printers of the said newspaper, contrary to section 9 of the Newspapers Ordinance, Cap. 151. The relevant portion of section 9 of Cap. 151 reads thus, " ... and every person who shall publish or disperse, or assist in publishing or dispersing, any newspaper on which the name and place of abode of the person printing the same shall not be printed as aforesaid, shall for every copy of such newspaper so printed by him, be liable, on summary conviction to a fine not exceeding five pounds." Mr. Macauley conceded that the words in the section "publish" or "disperse " were disjunctive and were not synonymous. So that it remains to be considered whether a person can be convicted of dispersing a newspaper which had not printed on it the name and place of abode of the person printing it by selling one copy of such newspaper. Our Ordinance is substantially the same as section 2 of 2 & 3 Vict. c. 12, and Mr. Macauley referred me to Attorney-General v. Beauchamp  1 K.B. 650. In that case the respondent Joan Beauchamp was convicted before a Metropolitan Police Magistrate for having unlawfully published 25 copies of a newspaper on which there was not then printed the name and usual place of abode of the person who printed the same. As this was a decision for " publishing " and not for " dispersing " it does not help very much in deciding the issue in this case particularly as Mr. Macauley had conceded that these two words as used in our Ordinance were disjunctive and did not mean the same thing. The respondent in this case has been charged with dispersing and not with publishing the newspaper in question. The word " disperse " is not defined in our Ordinance nor in the English Act. As no case has been brought to my notice in which this point has been decided-and indeed I have not been able to find one-the word has to be construed according to its ordinary English connotation bearing in mind the mischief which the Ordinance was intended to meet. Webster defines the word as follows: 1. To cause to break apart and go different ways: to send or drive into different parts: to scatter: and he illustrates this by quoting from Cowper " Two lions in the still dark night A herd of beeves disperse." Beeves is an old English rendering of the word beef, and means a beef creature. 2. To spread or distribute from a fixed or constant source, as to disperse news. Mr. Crabb, in his book" English Synonyms Explained", has this to say: " Between scatter and disperse there is no other difference than that one is immethodical and involuntary, the other systematic and intentional: flowers are scattered along a path which accidentally fall from the hand: a mob is dispersed by authority: sheep are scattered along the hills: religious tracts are dispersed among the poor : the disciples were scattered as sheep without a shepherd, after the delivery of our Saviour into the hands of the Jews: they dispersed themselves after his ascension, to every part of the world." From the foregoing it could be said that the ordinary English meaning of the word " disperse " is to scatter and using the word " scatter " in the section of the Ordinance would in my opinion still preserve the objects of the section.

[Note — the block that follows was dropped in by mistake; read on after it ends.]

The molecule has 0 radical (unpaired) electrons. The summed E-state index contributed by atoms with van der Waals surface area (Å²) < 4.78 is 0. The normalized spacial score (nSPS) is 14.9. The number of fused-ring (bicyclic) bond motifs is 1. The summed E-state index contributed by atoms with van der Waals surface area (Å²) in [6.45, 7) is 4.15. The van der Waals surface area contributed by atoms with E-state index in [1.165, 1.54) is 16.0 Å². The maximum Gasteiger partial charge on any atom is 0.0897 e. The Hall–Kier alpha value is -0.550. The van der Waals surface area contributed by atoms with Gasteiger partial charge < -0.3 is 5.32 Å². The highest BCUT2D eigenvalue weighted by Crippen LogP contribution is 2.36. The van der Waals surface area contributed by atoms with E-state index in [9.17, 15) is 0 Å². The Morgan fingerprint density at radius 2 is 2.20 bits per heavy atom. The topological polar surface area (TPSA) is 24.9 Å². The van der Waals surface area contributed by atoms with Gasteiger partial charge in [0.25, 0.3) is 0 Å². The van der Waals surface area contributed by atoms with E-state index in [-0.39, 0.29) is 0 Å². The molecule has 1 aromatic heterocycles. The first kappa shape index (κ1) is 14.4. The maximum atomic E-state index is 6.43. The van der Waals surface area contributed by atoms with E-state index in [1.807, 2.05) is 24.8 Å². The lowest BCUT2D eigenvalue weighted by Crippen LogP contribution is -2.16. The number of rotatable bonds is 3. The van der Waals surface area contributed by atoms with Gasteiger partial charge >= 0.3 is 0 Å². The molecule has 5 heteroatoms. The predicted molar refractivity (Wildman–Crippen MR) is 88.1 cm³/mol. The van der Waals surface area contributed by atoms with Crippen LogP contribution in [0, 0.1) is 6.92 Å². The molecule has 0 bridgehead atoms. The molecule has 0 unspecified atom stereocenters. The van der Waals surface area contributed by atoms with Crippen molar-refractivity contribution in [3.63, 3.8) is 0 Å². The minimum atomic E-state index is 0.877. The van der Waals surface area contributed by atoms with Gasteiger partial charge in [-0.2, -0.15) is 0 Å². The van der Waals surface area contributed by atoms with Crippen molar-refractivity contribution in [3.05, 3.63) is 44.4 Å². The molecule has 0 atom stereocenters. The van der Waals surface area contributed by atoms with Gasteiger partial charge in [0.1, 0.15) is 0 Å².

The learned magistrate in his written judgment states: " The question to be determined is did the accused disperse or distribute the newspaper by selling a copy at his shop? To my mind, the offence would seem to be committed if the accused took part in distributing copies of the paper. In my view it would be straining the meaning of the word ' disperse ' were I to hold that by selling a copy of the paper the accused 'dispersed' the paper or assisted in dispersing the paper." I find the learned magistrate has rightly applied his mind to the main point in the case before him and can see no ground for upsetting his decision. This appeal therefore fails, and I confirm the decision of the learned trial magistrate.
Criminal Law-Dispersing newspaper without name and place of abode of printer on it-Newspapers Ordinance (Cap. 151, Laws of Sierra Leone, 1960), s. 9-Meaning of "disperse."